4.6. Neutron Fluxes at Irradiation Channels and Beam Tubes
Neutron fluxes in thermal energy range (E < 0.625 eV), epi-thermal range (0.625 eV–0.821 MeV), and fast energy range (0.821–10.0 MeV) at the vertical irradiation channels and the horizontal beam tubes have been evaluated at the BOC. Table 4 shows the average and maximum values of neutron fluxes in three groups at the vertical irradiation channels in the core and in the reflector. The highest thermal flux is found at the neutron trap with the average and maximum values of 2.02 × 1014 and 2.54 × 1014 n·cm−2·s−1, respectively. Thus, the neutron trap can be exploited for reactor fuel and material testing. The maximum thermal flux at the beryllium reflector is about 8.9 × 1013 n·cm−2·s−1. The maximum thermal flux at the neutron cold source is 1.57 × 1013 n·cm−2·s−1, while these values at the SiD positions are from 7.16 × 1012 to 7.60 × 1013 n·cm−2·s−1. Table 5 shows the neutron fluxes at the six horizontal beam tubes at the positions close to the core and near the outer reflector. The values of thermal fluxes at the horizontal beam tubes close to the core are in the range of 1.15–7.91 × 1013 n·cm−2·s−1. It can be seen that the neutron fluxes at the irradiation channels of the newly designed MPRR meet the design targets as shown in Table 1 and the utilization requirements shown in [1, 2]. The results imply that the neutron fluxes at the vertical irradiation channels and the horizontal neutron beam tubes are sufficient for the application purposes.
5. Thermal Hydraulics Analysis
Thermal hydraulics analysis at the steady state was performed for the hottest FA using the PLTEMP4.2 code to determine the safety parameters of the newly designed MPRR core. The hottest fuel assembly with the highest power rate of 393.49 kW is located at cell 8–4 as shown in Figure 3. The power rates and the axial power profiles of the FEs of the hottest assembly are displayed in Table 2 and Figure 7, respectively. For ensuring the safety of cladding temperature, the maximum cladding surface temperature must be lower than 98°C, and the ONBR must be greater than 1.3 as given in Table 1. In the thermal hydraulics analysis using the PLTEMP4.2 code, the built-in correlation for the VVR-KN fuel was used. The conditions of the inlet coolant are specified as follows: (1) the inlet coolant temperature is 45°C, which is the maximum inlet temperature allowed during operation, (2) the inlet pressure is 0.135 MPa at the core top, and (3) the coolant flow rate is 5.58 kg/s. The temperatures of fuel, cladding surface, and coolant and the ONBR and DNBR parameters at a steady state have been evaluated.
Figures 9 and 10 display the axial profiles of the coolant and cladding temperatures in the hottest fuel assembly in the case without the application of a hotspot factor. One can see that the highest coolant temperature and the maximum cladding temperature are of 66°C and 83°C, respectively. The values are lower than the safety limits of the design. The minimum values of the ONBR and the DNBR are 1.80 and 7.02, respectively, which satisfy the safety limits. The results of the thermal hydraulics analysis at the steady state have confirmed that the new design of the MPRR core meets the safety criteria in the IAEA guidelines [24, 25].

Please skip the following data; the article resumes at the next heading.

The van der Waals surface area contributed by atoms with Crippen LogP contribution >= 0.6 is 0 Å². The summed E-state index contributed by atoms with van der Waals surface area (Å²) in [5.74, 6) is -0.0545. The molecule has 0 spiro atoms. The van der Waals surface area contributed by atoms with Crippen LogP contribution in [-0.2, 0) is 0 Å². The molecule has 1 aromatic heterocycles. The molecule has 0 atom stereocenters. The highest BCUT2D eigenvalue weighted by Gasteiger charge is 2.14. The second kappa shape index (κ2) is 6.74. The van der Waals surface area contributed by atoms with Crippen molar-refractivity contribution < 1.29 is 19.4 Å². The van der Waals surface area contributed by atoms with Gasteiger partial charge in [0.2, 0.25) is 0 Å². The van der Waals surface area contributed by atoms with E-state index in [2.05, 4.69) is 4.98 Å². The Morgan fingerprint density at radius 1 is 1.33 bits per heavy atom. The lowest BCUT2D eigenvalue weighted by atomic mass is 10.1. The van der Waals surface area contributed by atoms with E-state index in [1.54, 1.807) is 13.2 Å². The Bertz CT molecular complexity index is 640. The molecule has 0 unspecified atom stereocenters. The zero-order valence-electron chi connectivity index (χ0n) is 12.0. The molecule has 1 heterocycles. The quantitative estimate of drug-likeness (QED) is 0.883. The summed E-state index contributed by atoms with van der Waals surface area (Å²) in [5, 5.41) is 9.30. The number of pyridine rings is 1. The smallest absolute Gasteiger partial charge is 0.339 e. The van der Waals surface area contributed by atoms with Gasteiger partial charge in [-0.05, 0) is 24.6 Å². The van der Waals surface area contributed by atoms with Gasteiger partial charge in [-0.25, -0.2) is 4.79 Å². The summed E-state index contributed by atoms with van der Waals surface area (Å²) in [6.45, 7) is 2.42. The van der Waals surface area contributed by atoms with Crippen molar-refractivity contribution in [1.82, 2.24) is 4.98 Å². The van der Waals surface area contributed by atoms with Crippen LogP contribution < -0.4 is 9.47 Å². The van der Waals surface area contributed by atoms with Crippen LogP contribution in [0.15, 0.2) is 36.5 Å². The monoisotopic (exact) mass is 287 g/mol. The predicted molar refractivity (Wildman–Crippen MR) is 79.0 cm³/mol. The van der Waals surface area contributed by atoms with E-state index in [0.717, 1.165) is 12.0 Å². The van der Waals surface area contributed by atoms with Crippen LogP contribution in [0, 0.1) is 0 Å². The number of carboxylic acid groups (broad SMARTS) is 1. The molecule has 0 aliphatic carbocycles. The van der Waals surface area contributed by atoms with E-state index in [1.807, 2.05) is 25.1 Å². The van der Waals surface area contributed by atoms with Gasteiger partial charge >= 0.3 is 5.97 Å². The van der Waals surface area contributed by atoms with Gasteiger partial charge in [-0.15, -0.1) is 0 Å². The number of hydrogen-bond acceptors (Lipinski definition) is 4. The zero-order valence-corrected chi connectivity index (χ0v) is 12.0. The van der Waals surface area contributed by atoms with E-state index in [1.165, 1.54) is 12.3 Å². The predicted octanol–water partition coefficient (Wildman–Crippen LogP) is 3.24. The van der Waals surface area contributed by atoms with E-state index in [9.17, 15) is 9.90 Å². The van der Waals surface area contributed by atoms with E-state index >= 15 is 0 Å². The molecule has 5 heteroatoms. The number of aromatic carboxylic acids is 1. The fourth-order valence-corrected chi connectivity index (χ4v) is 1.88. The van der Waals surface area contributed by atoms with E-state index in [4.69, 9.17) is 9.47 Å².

Conceptual design of a 10 MW MPRR core using the VVR-KN fuel has been conducted using the REBUS-MCNP6 linkage code and the ENDF/B-VII.0 data library. The core is loaded with 36 LEU fuel assemblies: 27 standard fuel assemblies and 9 control fuel assemblies. The cycle length is 86 effective full-power days with the excess reactivity of 9600 and 1039 pcm at the BOC and the EOC, respectively. The highest discharged burnup of the fuel assembly is 56.74% loss of 235U. The highest power rate per assembly is 393.49 kW. The maximum power density per fuel volume is about 1442.59 W/cm3, which corresponds to a power peaking factor of 2.2. Feedback reactivity coefficients regarding the change of fuel and coolant temperatures and coolant void fraction are all negative. The reactivity worths of the nine control rods ensure the safe operation of the core and provide sufficient shutdown margin. The results show that the neutronics performance of the newly designed MPRR core meets the design targets. Thermal hydraulics analysis at the steady state has been performed for the hottest fuel assembly using the PLTEMP4.2 code. The maximum coolant and cladding temperatures at the hottest channel are 66.0°C and 83.0°C, respectively, without the application of a hotspot factor. The minimum ONBR and DNBR are about 1.80 and 7.02, respectively. These values satisfy the safety limits. For the purposes of application, the neutron fluxes at the vertical and horizontal irradiation channels have been analyzed. The maximum thermal neutron flux of 2.5 × 1014 n·cm−2·s−1 is obtained at the neutron trap located in the core center, whereas this value at the beryllium reflector is about 8.9 × 1013 n·cm−2·s−1.
Data will be made available upon request.
Conflicts of Interest
The authors declare that they have no conflicts of interest regarding the publication of this paper.
The authors are grateful to the administrative staffs of VINATOM and DNRI for their kind support. The staffs at Reactor Physics and Engineering Department of DNRI are acknowledged for their valuable technical discussions. Collaborations with the staffs of Argonne National Lab. and Institute of Nuclear Physics of Kazakhstan are greatly appreciated. This research was supported by Ministry of Science and Technology of Vietnam under Grant no. DTDL.CN-50/15.